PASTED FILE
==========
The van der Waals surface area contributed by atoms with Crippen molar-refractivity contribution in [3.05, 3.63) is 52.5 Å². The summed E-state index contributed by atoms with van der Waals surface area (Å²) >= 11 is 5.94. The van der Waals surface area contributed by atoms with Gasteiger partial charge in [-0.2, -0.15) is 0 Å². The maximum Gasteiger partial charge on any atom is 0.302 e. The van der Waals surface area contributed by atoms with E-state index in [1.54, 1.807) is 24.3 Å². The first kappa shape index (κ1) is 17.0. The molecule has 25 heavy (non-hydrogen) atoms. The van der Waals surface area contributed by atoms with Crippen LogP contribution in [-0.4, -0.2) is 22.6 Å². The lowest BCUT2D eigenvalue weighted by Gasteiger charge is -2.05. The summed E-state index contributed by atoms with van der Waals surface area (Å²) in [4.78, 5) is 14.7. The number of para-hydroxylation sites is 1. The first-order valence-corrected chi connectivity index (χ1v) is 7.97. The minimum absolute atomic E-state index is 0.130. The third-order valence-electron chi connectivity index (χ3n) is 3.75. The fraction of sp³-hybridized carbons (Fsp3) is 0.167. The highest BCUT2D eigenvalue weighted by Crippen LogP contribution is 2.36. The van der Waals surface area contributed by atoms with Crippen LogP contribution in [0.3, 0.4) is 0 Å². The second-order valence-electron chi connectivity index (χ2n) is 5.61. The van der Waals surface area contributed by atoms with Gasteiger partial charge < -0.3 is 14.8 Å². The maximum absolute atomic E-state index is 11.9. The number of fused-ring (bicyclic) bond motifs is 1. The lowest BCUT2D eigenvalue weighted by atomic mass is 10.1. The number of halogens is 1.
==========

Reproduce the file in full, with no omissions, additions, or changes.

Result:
The van der Waals surface area contributed by atoms with Crippen molar-refractivity contribution in [3.05, 3.63) is 52.5 Å². The summed E-state index contributed by atoms with van der Waals surface area (Å²) >= 11 is 5.94. The van der Waals surface area contributed by atoms with Gasteiger partial charge in [-0.2, -0.15) is 0 Å². The maximum Gasteiger partial charge on any atom is 0.302 e. The van der Waals surface area contributed by atoms with E-state index in [1.54, 1.807) is 24.3 Å². The first kappa shape index (κ1) is 17.0. The molecule has 25 heavy (non-hydrogen) atoms. The van der Waals surface area contributed by atoms with Crippen LogP contribution in [-0.4, -0.2) is 22.6 Å². The lowest BCUT2D eigenvalue weighted by Gasteiger charge is -2.05. The summed E-state index contributed by atoms with van der Waals surface area (Å²) in [4.78, 5) is 14.7. The number of para-hydroxylation sites is 1. The first-order valence-corrected chi connectivity index (χ1v) is 7.97. The minimum absolute atomic E-state index is 0.130. The third-order valence-electron chi connectivity index (χ3n) is 3.75. The fraction of sp³-hybridized carbons (Fsp3) is 0.167. The highest BCUT2D eigenvalue weighted by Crippen LogP contribution is 2.36. The van der Waals surface area contributed by atoms with Crippen LogP contribution in [0.3, 0.4) is 0 Å². The second-order valence-electron chi connectivity index (χ2n) is 5.61. The van der Waals surface area contributed by atoms with Gasteiger partial charge < -0.3 is 14.8 Å². The maximum absolute atomic E-state index is 11.9. The number of fused-ring (bicyclic) bond motifs is 1. The lowest BCUT2D eigenvalue weighted by atomic mass is 10.1. The number of halogens is 1.